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South African Steam in 1972.

Discussion in 'International Heritage Railways/Tramways' started by 45669, Apr 8, 2021.

  1. 45669

    45669 Member

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    Evening All,

    Although not actually preservation, some members might be interested to see some photos I took back in 1972 when I went on a three week tour of South Africa and Mozambique, both countries being a Mecca for steam starved Brits! Now, nearly 50 years later, I have started putting a few photos from that trip on YouTube and if anyone would like to see them, here's the link:



    TTFN,

    Ron.
     
  2. 45669

    45669 Member

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    Evening All,

    I have now put a further selection of South Africa steam pictures on my YouTube channel. This time, the pictures are from Capital Park MPD in Pretoria. Hope they're of interest:



    TTFN,

    Ron.
     
  3. 45669

    45669 Member

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    Good afternoon,

    The third slideshow of photos taken in South Africa in 1972 is now on my YouTube channel. The pictures were taken at Braamfontein, Kaserne and Springs MPDs in or near Johannesburg. Hope they're of interest:



    TTFN,

    Ron.
     
  4. 45669

    45669 Member

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    Afternoon All,

    I have been putting some more photos from my trip to southern Africa in 1972 on my YouTube channel if anyone would like to have a look. The latest one isn't in South Africa though, because we made a detour to see trains in Swaziland and Moçambique; what we saw there was wonderous to behold:



    Take a look; I'm sure you wont be disappointed!

    TTFN,

    Ron.
     
    6960 Raveningham Hall likes this.
  5. Flying Phil

    Flying Phil Well-Known Member

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    I was visiting SA in the late 70's and took a couple of "Drive by" pictures of steam locomotives...but I was told by a local colleague that I shouldn't stop, as they were "Strategic" and I might be thought of as a spy!
     
  6. 45669

    45669 Member

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    We were on an organised tour and had permits to photograph in sheds, stations, yards, at the lineside, etc. We only got questioned by the police once, or possibly twice, but when we showed our permits and explained our interest in their old engines, they were happy to let us get on with it. Most of the engine crews were quite happy to have their steeds photographed and one or two of them even invited us onto their footplates.
     
  7. Romsey

    Romsey Member

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    As long as you had a shed permit, there was very little trouble. The worst problems with authority in one organised and one private trip was falling foul of the local law prohibiting packing on a ramped bridge approach. I gained access to East London Docks on the strength of a SAR shed permit and my BR pass to enter Southampton Docks. I think the most thorough security was entering the yards of a few Transvaal coal mines.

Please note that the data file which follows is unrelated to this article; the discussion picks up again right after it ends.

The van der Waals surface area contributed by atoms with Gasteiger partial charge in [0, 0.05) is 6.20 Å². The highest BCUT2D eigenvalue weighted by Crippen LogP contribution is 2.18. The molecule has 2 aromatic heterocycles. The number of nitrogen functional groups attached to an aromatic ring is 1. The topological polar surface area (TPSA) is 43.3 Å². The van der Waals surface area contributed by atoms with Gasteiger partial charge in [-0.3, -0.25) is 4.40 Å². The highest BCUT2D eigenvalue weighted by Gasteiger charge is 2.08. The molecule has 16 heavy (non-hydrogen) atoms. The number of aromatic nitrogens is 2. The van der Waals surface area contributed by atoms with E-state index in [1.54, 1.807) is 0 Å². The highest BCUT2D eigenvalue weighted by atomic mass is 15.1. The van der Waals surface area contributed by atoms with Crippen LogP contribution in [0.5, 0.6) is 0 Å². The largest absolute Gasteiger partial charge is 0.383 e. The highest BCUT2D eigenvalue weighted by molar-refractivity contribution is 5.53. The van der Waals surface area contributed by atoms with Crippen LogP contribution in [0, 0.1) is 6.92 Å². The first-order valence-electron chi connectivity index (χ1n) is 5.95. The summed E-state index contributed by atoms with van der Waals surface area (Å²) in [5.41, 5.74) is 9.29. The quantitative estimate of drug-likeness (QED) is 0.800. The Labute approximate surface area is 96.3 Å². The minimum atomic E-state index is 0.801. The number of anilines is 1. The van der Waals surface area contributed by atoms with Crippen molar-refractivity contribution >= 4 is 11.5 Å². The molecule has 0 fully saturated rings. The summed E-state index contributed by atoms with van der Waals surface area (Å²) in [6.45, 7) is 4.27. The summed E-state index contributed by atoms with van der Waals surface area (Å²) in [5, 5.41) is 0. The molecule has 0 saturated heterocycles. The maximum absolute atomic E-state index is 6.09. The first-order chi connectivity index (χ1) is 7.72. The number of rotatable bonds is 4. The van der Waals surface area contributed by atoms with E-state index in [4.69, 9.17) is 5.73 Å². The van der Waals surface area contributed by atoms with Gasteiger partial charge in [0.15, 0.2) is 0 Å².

Cheers, Neil
     

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  8. 45669

    45669 Member

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    There was one coal mine that refused us entry, but that was all.
     
  9. Fred Kerr

    Fred Kerr Part of the furniture

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    We had no permits but shed masters proved happy to allow visits when we toured in both 1968 / 1970; unrestricted access to main sheds such as Bloemfontein, Capital Park, De Aar, Germiston, Kimberley, Queenstown, Rosmead, Sydenham and Springs was always granted. We also found the industrial complexes / collieries extremely welcoming hence visits to such as Dunn's Yard, Greenside, Grootvlei, Landau, Port Elizabeth Docks, Springfield, Tavistock and Witbank where many ex-SAR locos were still in regular use including Beyer Garrets - the main reason for our visit to South Africa.

    Our only problem was on the narrow gauge when chasing one train we inadvertently photographed a camp-site with black soldiers sitting around; it turned out they were a band of Selous Scouts (black military personnel attached to the WHITE South African Police Force) and when we stopped to photograph the branch service watering at the nearby station cum passing loop we were accosted by Secret Police demanding our film or else !!! I worked for the Home Office at the time hence pointed out the political consequence of shooting a UK Civil Servant; it worked to the extent of him backing off after a 15 minute discussion.

    Our group almost caused a riot around Bloemfontein when we were chasing a local train to Thaba Nchu and drove into a park to reach the station. It turned out to be a cemetery where a funeral was taking place of a black person and the mourners assumed - with both Cape Town number plates and all the cameras on the parcels shelf - that we were white Security Police and looked set to lynch us had we not sped away back to Bloemfontein.

    Our fondest memory is meeting Dusty Durrant and his wife Christine and being invited to join them for a meal. At 21:00 Christine suggested a trip to the local gold mine where we raced the evening trip of a 6-wagon train filled with gold ore - IN THE DARK. This exhilarating trip was one they did regularly for "entertainment" - and an experience never to be forgotten.
     

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